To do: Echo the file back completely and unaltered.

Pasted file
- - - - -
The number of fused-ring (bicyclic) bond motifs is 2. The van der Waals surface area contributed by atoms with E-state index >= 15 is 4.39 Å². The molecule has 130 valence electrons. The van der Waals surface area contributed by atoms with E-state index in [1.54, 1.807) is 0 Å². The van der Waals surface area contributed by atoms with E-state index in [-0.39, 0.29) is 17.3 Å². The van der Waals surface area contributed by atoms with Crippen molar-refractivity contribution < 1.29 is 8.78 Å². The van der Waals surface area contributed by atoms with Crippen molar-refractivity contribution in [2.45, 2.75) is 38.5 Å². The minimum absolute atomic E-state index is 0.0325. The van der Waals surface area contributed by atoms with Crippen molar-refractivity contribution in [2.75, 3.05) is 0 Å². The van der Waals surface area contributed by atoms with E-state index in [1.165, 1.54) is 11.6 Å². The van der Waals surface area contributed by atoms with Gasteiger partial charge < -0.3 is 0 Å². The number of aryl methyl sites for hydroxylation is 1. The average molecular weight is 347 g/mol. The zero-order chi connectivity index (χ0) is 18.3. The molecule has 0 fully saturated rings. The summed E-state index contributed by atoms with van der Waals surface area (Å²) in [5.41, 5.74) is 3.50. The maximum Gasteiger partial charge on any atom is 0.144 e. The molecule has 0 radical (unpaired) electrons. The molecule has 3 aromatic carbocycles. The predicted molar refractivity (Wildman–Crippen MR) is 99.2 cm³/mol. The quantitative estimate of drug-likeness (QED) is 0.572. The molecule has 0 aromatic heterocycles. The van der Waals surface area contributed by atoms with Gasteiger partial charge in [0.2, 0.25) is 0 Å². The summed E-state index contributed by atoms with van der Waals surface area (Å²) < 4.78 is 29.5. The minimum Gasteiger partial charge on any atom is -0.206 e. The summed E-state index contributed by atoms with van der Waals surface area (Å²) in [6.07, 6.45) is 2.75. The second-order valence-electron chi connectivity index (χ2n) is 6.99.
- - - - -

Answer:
The number of fused-ring (bicyclic) bond motifs is 2. The van der Waals surface area contributed by atoms with E-state index >= 15 is 4.39 Å². The molecule has 130 valence electrons. The van der Waals surface area contributed by atoms with E-state index in [1.54, 1.807) is 0 Å². The van der Waals surface area contributed by atoms with E-state index in [-0.39, 0.29) is 17.3 Å². The van der Waals surface area contributed by atoms with Crippen molar-refractivity contribution < 1.29 is 8.78 Å². The van der Waals surface area contributed by atoms with Crippen molar-refractivity contribution in [2.45, 2.75) is 38.5 Å². The minimum absolute atomic E-state index is 0.0325. The van der Waals surface area contributed by atoms with Crippen molar-refractivity contribution in [2.75, 3.05) is 0 Å². The van der Waals surface area contributed by atoms with E-state index in [1.165, 1.54) is 11.6 Å². The van der Waals surface area contributed by atoms with Gasteiger partial charge < -0.3 is 0 Å². The number of aryl methyl sites for hydroxylation is 1. The average molecular weight is 347 g/mol. The zero-order chi connectivity index (χ0) is 18.3. The molecule has 0 fully saturated rings. The summed E-state index contributed by atoms with van der Waals surface area (Å²) in [5.41, 5.74) is 3.50. The maximum Gasteiger partial charge on any atom is 0.144 e. The molecule has 0 radical (unpaired) electrons. The molecule has 3 aromatic carbocycles. The predicted molar refractivity (Wildman–Crippen MR) is 99.2 cm³/mol. The quantitative estimate of drug-likeness (QED) is 0.572. The molecule has 0 aromatic heterocycles. The van der Waals surface area contributed by atoms with Gasteiger partial charge in [0.2, 0.25) is 0 Å². The summed E-state index contributed by atoms with van der Waals surface area (Å²) < 4.78 is 29.5. The minimum Gasteiger partial charge on any atom is -0.206 e. The summed E-state index contributed by atoms with van der Waals surface area (Å²) in [6.07, 6.45) is 2.75. The second-order valence-electron chi connectivity index (χ2n) is 6.99.